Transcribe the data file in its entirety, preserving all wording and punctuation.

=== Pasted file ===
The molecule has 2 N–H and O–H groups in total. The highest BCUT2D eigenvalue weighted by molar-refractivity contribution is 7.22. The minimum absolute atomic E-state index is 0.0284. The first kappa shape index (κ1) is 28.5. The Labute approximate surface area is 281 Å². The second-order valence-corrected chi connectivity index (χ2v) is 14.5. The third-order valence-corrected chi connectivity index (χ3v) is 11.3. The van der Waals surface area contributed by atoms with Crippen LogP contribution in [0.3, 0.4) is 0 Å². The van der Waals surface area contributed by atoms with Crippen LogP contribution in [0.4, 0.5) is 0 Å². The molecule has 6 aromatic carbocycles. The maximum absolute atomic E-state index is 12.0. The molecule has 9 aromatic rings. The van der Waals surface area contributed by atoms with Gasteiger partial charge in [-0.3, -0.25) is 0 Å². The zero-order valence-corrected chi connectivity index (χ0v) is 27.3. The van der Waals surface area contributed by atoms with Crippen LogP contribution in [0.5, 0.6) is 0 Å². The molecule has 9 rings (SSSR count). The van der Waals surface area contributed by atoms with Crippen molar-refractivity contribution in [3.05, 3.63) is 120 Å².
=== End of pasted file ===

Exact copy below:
The molecule has 2 N–H and O–H groups in total. The highest BCUT2D eigenvalue weighted by molar-refractivity contribution is 7.22. The minimum absolute atomic E-state index is 0.0284. The first kappa shape index (κ1) is 28.5. The Labute approximate surface area is 281 Å². The second-order valence-corrected chi connectivity index (χ2v) is 14.5. The third-order valence-corrected chi connectivity index (χ3v) is 11.3. The van der Waals surface area contributed by atoms with Crippen LogP contribution in [0.3, 0.4) is 0 Å². The van der Waals surface area contributed by atoms with Crippen LogP contribution in [0.4, 0.5) is 0 Å². The molecule has 6 aromatic carbocycles. The maximum absolute atomic E-state index is 12.0. The molecule has 9 aromatic rings. The van der Waals surface area contributed by atoms with Gasteiger partial charge in [-0.3, -0.25) is 0 Å². The zero-order valence-corrected chi connectivity index (χ0v) is 27.3. The van der Waals surface area contributed by atoms with Crippen LogP contribution in [0.5, 0.6) is 0 Å². The molecule has 9 rings (SSSR count). The van der Waals surface area contributed by atoms with Crippen molar-refractivity contribution in [3.05, 3.63) is 120 Å².